Minister for Employment, Productivity & Industrial Relations and Youth & Sports Hon. Parveen Kumar has reaffirmed the Fijian Government’s commitment to a clean sporting industry, with an Anti-Doping and Sports and Physical Activity Policy underway. Minister Bala said that these would be completed by mid-2019.

“As a nation we believe strongly in sports partnerships,” he said while opening the Council of Europe’s inaugural Pacific seminar on “Keep Crime Out Of Sports” (KCOSS +) in Nadi.

“There are many types of manipulations that exist in various sports and many types of criminals who take advantage. The one we hear most about is match-fixing; this is what happens on the field of play.”

The Ministry of Youth and Sports and Fiji National Sports Commission are putting in place a new National Sports Policy and incorporating several new policies to protect Fijian athletes and sports; a Drug Free Sports Act, Safety in Sports Policy, Protection of the Athlete Policy, Child Protection Policy and Sports Governance Code.

Minister Kumar said other forms of manipulation included the falsification of age to participate in competitions, manipulating transfers between clubs to have a certain type of team and threatening athletes to lose a game or creating a penalty for an undue financial gain.

Commission Chairman, Peter Mazey noted the necessity of training more top level coaches, have translated rule books and understanding and ensuring that match fixing and crime in sports does not occur.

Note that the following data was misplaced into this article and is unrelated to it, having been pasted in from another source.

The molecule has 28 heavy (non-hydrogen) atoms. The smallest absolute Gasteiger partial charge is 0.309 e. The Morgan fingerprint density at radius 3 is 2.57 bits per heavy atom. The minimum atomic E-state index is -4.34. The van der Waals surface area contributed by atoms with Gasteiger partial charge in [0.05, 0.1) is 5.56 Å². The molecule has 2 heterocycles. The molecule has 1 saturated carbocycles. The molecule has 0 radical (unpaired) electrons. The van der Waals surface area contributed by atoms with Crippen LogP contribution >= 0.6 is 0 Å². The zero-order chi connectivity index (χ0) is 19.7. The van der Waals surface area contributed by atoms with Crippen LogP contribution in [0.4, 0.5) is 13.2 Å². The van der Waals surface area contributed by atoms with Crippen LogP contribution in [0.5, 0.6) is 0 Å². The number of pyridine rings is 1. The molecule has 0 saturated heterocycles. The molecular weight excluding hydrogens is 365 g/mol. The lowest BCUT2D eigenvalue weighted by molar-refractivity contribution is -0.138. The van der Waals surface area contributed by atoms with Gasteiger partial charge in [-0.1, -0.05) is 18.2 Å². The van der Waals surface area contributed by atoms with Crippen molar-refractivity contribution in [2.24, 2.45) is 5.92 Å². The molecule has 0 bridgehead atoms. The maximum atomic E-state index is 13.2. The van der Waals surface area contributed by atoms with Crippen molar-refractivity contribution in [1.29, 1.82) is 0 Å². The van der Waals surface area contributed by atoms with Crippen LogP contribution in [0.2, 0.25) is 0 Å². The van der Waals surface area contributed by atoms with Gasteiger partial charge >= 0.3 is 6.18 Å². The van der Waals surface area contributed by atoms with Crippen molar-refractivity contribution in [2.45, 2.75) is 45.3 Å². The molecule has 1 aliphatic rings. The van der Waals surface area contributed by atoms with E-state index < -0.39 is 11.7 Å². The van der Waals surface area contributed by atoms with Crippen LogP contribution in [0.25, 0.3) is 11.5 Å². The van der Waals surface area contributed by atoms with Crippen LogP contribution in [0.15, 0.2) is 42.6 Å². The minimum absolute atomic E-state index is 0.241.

He said alongside the new Acts and policies, they would ensure all sports training and accreditation is accepted by and monitored by the Fiji Higher Education Commission.

“We are setting up an independent disciplinary body for sports and a whistle-blower’s policy. We have realized that we don’t just put in place policies but that we establish processes and procedures and regulations to facilitate each policy. We must give them teeth so any unwanted or illegal practice is taken to task and addressed,” Mr Mazey said.

Minister Kumar noted that professional sports people, mainly through rugby unions, have become major contributors to the national economy by way of remittances.

“A report by Kawamasu and Molar (2014) stated that Fijian athletes remitted around $18.4 million per annum. This is equivalent to 11 percent of the country’s total remittances within a year,” he cited.

“Stewart Withers, Richardson and Sewabu (2014) in a study found Pacific athletes sent an estimate NZ$21.7 million per year which is remittances from New Zealand alone.

He said they anticipated a greater proportion of women among Fiji’s professional sporting exports. Over the past seven years, the Fijian Government has increased the sporting budget from $400,000 annually to over $20 million.